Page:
Our Nurse of the Week is Carrie Stephenson, a School Nurse at Bemis Middle School in Michigan. When Stephenson showed up for work on an ordinary Friday morning, she had no idea she would later be saving a seventh grader’s life as he began to suffer from a stroke.
Stephenson was called to a hallway to help a seventh-grader named Isaiah Griffin who was vomiting and drifting in and out of consciousness as he swayed back and forth. Realizing his vomit didn’t look normal, Stephenson insisted that he be taken to a hospital immediately via EMS transportation. However, the school nurse didn’t realize that the student she was helping had a blood clot an inch from his brain stem that was causing a serious and life-threatening stroke.
After an ambulance had been called, Stephenson sat with Griffin, checking his pulse and blood pressure, and watching his eyes and facial expressions while monitoring his breathing until paramedics arrived. Stephenson’s insistence that he be taken to a hospital immediately is likely what saved Griffin’s young life. Isaiah turned 14 just days after the emergency medical event. His blood clot was removed and while he now walks awkwardly and will need occupational and physical therapy to help his recovery, doctors are optimistic about his outcome.
Stephenson is in her third year as a nurse for the Jackson-Madison County School System and Griffin’s situation was the first time she had ever dealt with such a serious emergency. Students had been suffering from a stomach virus going around campus and when she received the call about a sick student, she assumed that’s all it was.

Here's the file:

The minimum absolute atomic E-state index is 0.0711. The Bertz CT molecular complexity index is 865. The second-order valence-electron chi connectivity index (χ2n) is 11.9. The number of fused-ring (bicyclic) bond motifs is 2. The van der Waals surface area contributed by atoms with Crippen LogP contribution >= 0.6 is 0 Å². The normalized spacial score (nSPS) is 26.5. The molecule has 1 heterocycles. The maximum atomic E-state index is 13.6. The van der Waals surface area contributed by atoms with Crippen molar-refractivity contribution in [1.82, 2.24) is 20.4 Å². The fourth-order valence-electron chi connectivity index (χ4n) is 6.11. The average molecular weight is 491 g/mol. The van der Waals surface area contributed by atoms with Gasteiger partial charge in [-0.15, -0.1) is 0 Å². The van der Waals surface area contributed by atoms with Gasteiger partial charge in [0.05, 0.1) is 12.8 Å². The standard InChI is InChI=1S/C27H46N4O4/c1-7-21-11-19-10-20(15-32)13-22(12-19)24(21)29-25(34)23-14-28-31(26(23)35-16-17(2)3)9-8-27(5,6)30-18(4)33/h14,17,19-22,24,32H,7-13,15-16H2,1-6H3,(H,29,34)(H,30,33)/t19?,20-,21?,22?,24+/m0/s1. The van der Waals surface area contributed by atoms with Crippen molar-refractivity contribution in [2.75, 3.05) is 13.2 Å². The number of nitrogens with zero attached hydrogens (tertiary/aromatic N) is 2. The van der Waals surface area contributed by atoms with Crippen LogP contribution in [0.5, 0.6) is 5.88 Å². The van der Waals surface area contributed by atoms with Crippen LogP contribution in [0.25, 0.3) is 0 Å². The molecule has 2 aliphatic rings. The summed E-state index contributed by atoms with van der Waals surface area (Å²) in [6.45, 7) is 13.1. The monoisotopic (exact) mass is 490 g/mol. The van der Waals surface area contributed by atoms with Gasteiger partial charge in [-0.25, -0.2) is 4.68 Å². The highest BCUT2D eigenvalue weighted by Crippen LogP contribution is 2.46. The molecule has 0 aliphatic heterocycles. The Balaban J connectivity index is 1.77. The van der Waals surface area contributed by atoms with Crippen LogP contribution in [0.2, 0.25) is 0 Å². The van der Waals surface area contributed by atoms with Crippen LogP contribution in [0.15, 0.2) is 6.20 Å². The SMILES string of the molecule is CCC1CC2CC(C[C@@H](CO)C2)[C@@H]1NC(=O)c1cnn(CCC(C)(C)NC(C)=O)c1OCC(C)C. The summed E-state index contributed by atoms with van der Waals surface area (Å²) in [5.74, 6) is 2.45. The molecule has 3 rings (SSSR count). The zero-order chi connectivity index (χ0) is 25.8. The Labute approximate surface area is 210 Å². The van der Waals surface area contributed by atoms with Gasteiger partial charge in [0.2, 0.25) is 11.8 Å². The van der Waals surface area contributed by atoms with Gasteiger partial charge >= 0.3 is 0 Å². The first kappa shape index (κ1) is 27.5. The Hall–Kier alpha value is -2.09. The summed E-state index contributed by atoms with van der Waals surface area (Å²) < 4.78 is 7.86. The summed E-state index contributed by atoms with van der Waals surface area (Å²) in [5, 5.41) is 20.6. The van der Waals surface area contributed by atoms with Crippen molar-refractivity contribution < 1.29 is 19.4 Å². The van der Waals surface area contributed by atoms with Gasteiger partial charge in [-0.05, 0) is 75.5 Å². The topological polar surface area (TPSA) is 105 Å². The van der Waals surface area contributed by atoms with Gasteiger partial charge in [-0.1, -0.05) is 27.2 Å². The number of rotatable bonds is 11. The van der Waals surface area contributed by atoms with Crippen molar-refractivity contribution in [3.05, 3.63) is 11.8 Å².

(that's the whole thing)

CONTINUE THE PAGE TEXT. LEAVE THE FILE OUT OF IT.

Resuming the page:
Looking back on the experience, Stephenson said she didn’t feel like she did anything but her job. However, Griffin’s mom was deeply grateful for Stephenson’s life-saving intervention. Stephenson also visits a nearby elementary school about once a week, but primarily works at Bemis Middle School. Not every school has a full-time nurse so Stephenson is thankful that she was there that day. Striving to learn from the situation, Stephenson hopes it will bring awareness to the local healthcare administration that a nurse is needed at every school in the district in case of emergency.
Kara George, BSN, recently received a DAISY Award for exceptional nursing skills and patient care from Sparrow Clinton Hospital in St. Johns, MI. George began working at Sparrow Clinton Hospital eight years ago, joining the Inpatient Nursing team where she quickly became a valued employee by co-workers and patients.
George found her passion for nursing after losing her mother in a tragic car accident at 19. She went on to earn her nursing degree from Clarkson College, affiliated with the University of Nebraska Medical Center. Nominated by her patients who praised her for her kindness, listening skills, and calming demeanor, her DAISY Award is well deserved. Showing her passion for her profession, George told Fox47News.com,
“Helping patients and their families through the healing process is part of the circle of life. When you care for a patient and you receive that first ‘thank you’ – that’s when you realize how awesome it is to be a Nurse.”
The DAISY Award is an international program celebrating extraordinary nurses for their compassionate and skillful care. For more information about the DAISY Foundation and nominating a nurse from your own hospital, visit here.
Effective as of Nov. 1, the School of Nursing will become the fifth school at the University of Michigan-Flint (UM-Flint). The nursing program was originally part of the School of Health Professions and Studies but after a three-year vetting process will now stand alone as its own school.